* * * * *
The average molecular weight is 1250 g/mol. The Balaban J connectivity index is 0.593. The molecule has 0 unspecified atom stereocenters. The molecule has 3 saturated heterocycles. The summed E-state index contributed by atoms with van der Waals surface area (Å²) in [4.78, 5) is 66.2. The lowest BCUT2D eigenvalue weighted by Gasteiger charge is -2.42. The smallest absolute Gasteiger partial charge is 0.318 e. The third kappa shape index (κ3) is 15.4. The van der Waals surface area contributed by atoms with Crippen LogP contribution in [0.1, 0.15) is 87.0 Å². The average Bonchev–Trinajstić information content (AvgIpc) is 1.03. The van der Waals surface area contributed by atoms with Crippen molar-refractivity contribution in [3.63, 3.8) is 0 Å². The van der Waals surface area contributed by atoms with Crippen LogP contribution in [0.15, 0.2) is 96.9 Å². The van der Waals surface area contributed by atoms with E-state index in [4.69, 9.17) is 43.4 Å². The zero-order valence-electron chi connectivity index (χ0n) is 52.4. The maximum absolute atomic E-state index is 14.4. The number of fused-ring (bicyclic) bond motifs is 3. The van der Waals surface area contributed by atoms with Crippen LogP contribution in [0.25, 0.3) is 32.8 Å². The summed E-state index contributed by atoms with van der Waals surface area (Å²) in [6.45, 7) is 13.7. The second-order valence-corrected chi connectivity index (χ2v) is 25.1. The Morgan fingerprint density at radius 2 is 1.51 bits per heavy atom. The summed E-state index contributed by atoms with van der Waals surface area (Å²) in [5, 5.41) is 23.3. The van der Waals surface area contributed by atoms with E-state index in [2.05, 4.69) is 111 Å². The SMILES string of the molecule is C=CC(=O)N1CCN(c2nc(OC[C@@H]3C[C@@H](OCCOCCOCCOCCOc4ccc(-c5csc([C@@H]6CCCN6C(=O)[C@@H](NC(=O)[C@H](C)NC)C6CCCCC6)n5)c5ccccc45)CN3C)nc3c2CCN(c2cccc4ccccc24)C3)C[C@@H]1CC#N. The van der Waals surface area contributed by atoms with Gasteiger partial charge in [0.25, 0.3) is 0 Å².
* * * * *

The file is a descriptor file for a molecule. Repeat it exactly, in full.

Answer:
The average molecular weight is 1250 g/mol. The Balaban J connectivity index is 0.593. The molecule has 0 unspecified atom stereocenters. The molecule has 3 saturated heterocycles. The summed E-state index contributed by atoms with van der Waals surface area (Å²) in [4.78, 5) is 66.2. The lowest BCUT2D eigenvalue weighted by Gasteiger charge is -2.42. The smallest absolute Gasteiger partial charge is 0.318 e. The third kappa shape index (κ3) is 15.4. The van der Waals surface area contributed by atoms with Crippen LogP contribution in [0.1, 0.15) is 87.0 Å². The average Bonchev–Trinajstić information content (AvgIpc) is 1.03. The van der Waals surface area contributed by atoms with Crippen molar-refractivity contribution in [3.63, 3.8) is 0 Å². The van der Waals surface area contributed by atoms with Crippen LogP contribution in [0.15, 0.2) is 96.9 Å². The van der Waals surface area contributed by atoms with E-state index in [4.69, 9.17) is 43.4 Å². The zero-order valence-electron chi connectivity index (χ0n) is 52.4. The maximum absolute atomic E-state index is 14.4. The number of fused-ring (bicyclic) bond motifs is 3. The van der Waals surface area contributed by atoms with Crippen LogP contribution in [0.25, 0.3) is 32.8 Å². The summed E-state index contributed by atoms with van der Waals surface area (Å²) in [6.45, 7) is 13.7. The second-order valence-corrected chi connectivity index (χ2v) is 25.1. The Morgan fingerprint density at radius 2 is 1.51 bits per heavy atom. The summed E-state index contributed by atoms with van der Waals surface area (Å²) in [5, 5.41) is 23.3. The van der Waals surface area contributed by atoms with E-state index in [2.05, 4.69) is 111 Å². The SMILES string of the molecule is C=CC(=O)N1CCN(c2nc(OC[C@@H]3C[C@@H](OCCOCCOCCOCCOc4ccc(-c5csc([C@@H]6CCCN6C(=O)[C@@H](NC(=O)[C@H](C)NC)C6CCCCC6)n5)c5ccccc45)CN3C)nc3c2CCN(c2cccc4ccccc24)C3)C[C@@H]1CC#N. The van der Waals surface area contributed by atoms with Gasteiger partial charge in [0.25, 0.3) is 0 Å².